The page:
Very simple Omnibus-style OS X installer packages from Homebrew.
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This is a very simple shell script that outputs Omnibus-style OS X installer packages from Homebrew.

The use case is for outputting Installer packages for a given Homebrew formula, including all its dependencies, in such a way that the binary and dependencies can't collide with those of other components (other formulae, other things installed in /usr/local, etc.)

If the formula and its dependencies are all versioned, it should be possible to make reproducible builds of older versions by passing in the commit revision, which will build from the revision within the Homebrew repo.

More on the general idea of Omnibus packaging here:

How it works

Sets up an "isolated" Homebrew installation at a prefix you specify (e.g. /myorg), with the entire formula installation located within the formula name (e.g. /myorg/ffmpeg). All the formula's dependencies should be properly installed using /myorg/ffmpeg as the prefix, and an installer package will be built using the prefix as the install-location. The payload is the entire contents of the Homebrew installation, minus a set of Homebrew-specific paths which are excluded from the built package (such as the actual repo in .git).

FORMULA=nyancat ./

To create the initial prefix/formula path, this script uses sudo so that your regular (or admin) user can create the necessarily target directories, but the actual brew installation and package creation is done as a regular user. Homebrew also, rightfully, doesn't allow being run as root.

Command-line options

There are none - all configuration is done via environment variables. This was done simply so that I could run the script standalone in a "cleanroom" VM as a Jenkins parameterized build (where the parameters ultimately set environment variables).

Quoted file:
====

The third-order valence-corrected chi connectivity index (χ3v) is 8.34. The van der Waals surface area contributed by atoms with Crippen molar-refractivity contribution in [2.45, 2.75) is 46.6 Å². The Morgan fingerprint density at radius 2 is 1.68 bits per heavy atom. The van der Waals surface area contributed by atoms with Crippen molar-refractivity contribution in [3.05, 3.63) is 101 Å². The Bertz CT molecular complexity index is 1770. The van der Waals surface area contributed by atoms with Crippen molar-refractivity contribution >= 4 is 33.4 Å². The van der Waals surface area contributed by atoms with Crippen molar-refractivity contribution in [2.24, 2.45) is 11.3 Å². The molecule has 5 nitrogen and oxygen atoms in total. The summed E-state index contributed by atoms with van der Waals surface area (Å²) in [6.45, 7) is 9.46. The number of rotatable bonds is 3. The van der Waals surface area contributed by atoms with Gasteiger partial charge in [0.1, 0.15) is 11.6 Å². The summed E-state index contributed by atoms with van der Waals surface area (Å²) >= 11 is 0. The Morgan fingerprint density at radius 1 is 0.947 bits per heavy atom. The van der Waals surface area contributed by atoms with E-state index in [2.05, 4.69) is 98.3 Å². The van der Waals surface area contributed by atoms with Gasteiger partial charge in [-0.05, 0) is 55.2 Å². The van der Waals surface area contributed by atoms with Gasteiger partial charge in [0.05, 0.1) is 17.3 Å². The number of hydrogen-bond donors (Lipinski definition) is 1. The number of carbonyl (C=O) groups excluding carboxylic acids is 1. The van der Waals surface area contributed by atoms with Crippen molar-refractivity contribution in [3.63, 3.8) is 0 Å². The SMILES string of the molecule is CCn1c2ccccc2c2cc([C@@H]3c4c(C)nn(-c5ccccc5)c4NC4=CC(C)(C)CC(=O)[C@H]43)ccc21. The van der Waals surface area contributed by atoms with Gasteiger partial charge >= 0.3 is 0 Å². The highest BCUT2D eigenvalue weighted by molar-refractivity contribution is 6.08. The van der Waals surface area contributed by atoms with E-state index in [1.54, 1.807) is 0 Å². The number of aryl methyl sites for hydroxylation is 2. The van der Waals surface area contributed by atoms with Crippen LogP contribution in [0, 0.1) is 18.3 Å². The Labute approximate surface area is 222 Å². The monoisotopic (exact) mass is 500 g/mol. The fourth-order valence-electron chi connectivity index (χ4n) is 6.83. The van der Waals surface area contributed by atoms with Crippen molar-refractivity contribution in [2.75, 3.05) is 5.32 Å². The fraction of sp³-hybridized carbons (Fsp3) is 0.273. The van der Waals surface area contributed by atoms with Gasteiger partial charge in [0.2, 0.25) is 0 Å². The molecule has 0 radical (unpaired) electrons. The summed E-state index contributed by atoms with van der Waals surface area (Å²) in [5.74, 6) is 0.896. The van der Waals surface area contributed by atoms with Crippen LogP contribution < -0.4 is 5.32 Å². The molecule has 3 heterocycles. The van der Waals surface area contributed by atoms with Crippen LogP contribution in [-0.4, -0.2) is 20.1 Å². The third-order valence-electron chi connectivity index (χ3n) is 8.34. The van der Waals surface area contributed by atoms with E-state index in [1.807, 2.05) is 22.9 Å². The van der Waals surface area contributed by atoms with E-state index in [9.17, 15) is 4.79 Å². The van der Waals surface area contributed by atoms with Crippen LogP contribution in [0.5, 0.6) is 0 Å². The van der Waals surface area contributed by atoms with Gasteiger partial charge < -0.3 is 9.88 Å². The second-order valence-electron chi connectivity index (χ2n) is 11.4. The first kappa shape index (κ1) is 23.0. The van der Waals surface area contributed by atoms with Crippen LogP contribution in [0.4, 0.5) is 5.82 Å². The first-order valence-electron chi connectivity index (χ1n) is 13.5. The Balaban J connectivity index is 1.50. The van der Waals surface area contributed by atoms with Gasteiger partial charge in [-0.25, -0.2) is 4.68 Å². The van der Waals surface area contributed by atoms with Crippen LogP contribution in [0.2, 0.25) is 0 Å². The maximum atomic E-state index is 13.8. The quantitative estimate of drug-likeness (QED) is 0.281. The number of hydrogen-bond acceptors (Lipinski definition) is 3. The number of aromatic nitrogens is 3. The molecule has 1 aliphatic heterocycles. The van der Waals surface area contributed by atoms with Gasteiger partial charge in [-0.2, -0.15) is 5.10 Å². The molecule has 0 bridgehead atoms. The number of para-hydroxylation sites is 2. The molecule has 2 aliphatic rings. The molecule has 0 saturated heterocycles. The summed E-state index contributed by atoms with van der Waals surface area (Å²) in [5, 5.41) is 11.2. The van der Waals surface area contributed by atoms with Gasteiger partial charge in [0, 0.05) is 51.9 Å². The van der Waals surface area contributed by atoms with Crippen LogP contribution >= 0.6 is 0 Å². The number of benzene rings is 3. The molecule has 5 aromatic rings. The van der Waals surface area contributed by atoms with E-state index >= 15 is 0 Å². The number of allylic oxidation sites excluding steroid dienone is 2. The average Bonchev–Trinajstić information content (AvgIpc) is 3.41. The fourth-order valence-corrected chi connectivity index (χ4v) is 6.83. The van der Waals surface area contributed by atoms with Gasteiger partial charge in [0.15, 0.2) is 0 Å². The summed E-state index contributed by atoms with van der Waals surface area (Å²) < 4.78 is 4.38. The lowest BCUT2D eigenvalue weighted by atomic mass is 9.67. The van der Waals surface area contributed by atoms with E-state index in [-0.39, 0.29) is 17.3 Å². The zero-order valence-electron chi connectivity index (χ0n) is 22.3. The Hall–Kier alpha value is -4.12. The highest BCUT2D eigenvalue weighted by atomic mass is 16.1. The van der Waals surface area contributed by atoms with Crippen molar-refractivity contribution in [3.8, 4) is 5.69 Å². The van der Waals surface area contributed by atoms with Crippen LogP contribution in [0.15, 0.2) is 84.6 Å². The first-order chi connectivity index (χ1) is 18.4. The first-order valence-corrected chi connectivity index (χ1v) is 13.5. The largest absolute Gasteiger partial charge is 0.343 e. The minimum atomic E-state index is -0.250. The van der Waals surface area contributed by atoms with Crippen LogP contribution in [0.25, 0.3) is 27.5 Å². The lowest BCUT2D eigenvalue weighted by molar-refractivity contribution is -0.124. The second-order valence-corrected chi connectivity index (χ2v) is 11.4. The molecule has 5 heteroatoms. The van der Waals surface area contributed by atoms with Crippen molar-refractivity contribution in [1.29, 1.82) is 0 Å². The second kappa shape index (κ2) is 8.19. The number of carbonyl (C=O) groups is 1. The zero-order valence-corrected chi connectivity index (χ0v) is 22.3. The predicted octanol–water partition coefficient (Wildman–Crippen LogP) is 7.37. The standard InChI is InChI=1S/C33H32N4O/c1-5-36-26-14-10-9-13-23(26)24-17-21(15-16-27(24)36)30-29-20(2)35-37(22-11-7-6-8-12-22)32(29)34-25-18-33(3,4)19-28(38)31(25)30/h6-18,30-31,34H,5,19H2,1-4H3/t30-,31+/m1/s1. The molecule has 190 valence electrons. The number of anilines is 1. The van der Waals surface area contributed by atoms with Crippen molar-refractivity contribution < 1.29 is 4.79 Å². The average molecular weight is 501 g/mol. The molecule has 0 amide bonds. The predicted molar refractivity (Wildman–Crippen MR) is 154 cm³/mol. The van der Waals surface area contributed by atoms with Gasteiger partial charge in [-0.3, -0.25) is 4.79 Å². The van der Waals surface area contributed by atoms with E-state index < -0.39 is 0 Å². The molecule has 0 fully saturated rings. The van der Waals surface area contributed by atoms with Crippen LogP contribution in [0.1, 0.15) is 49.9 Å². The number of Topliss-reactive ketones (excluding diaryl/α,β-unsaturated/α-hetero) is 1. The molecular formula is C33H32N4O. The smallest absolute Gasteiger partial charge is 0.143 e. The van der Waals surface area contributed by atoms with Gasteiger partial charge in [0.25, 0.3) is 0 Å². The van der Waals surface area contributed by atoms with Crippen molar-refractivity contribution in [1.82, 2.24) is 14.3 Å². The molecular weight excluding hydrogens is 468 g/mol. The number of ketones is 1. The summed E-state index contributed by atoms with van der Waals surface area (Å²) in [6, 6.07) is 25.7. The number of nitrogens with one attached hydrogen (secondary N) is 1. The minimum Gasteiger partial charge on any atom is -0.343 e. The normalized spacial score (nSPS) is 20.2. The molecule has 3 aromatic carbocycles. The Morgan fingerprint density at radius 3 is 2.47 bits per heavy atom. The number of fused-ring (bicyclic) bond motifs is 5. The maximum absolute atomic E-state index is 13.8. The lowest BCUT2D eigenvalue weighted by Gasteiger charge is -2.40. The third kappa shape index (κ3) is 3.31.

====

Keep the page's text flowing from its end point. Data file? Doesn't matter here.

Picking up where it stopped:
The supported environment variables for configuration:


(required): name of Homebrew formula


Prefix to use in conjunction with FORMULA, to use as a root for the package. For example, a PREFIX of /opt and a FORMULA of tree will make a root of /opt/tree, meaning the final binaries will be in /opt/tree/bin/ (or sbin, etc.). Default: /brewbus


Reverse-domain-style prefix for the installer package identifier. Default: ca.macops.brewbus


Optional Git SHA-1 hash to which the tap of the homebrew-core repo will be checked out. Useful if you want to 'pin' to a specific known state for the Formula. Default: (none, and use the tip of master branch)


Optional output directory for the built package. Default: Current working directory


Of course, binaries that are installed to /myprefix/formula/{bin,sbin} will not be in a user's default PATH. This tool wasn't specifically intended for distributing tools for general use but rather infrastructure- or build-related tools. However, one can always add additional paths to files in /etc/paths.d, which shells on OS X should be sourcing to add to the end of a user's PATH at login. If anyone would like to submit an option to add something like this automatically, it would be welcome.

Formulae linking to /usr/local/opt

Some formulae link to shared libraries installed to /usr/local/opt (for example, formulae depending on openssl), and those will not work with this project as-is. The workaround for these cases would be to manage installations of these dependencies to /usr/local/opt independently. Not yet sure if there is a way to also support installing these dependencies within the same PREFIX as we install the rest of the formula dependencies.

A note on sudo and permissions

Assuming one is using prefixes like /myorg/formula, this script will require sudo in order for the script to have permission to write to the root volume to create the prefix, unless the prefix exists already and is writeable by the current user.

Running this script using sudo if there already exists a Homebrew installation for the regular user of the machine may result in some cache files created as root, causing issues with future usage of brew as the regular user.

I don't advise running this in such a situation, but instead recommend it be done in a "clean" environment with no pre-existing Homebrew installation.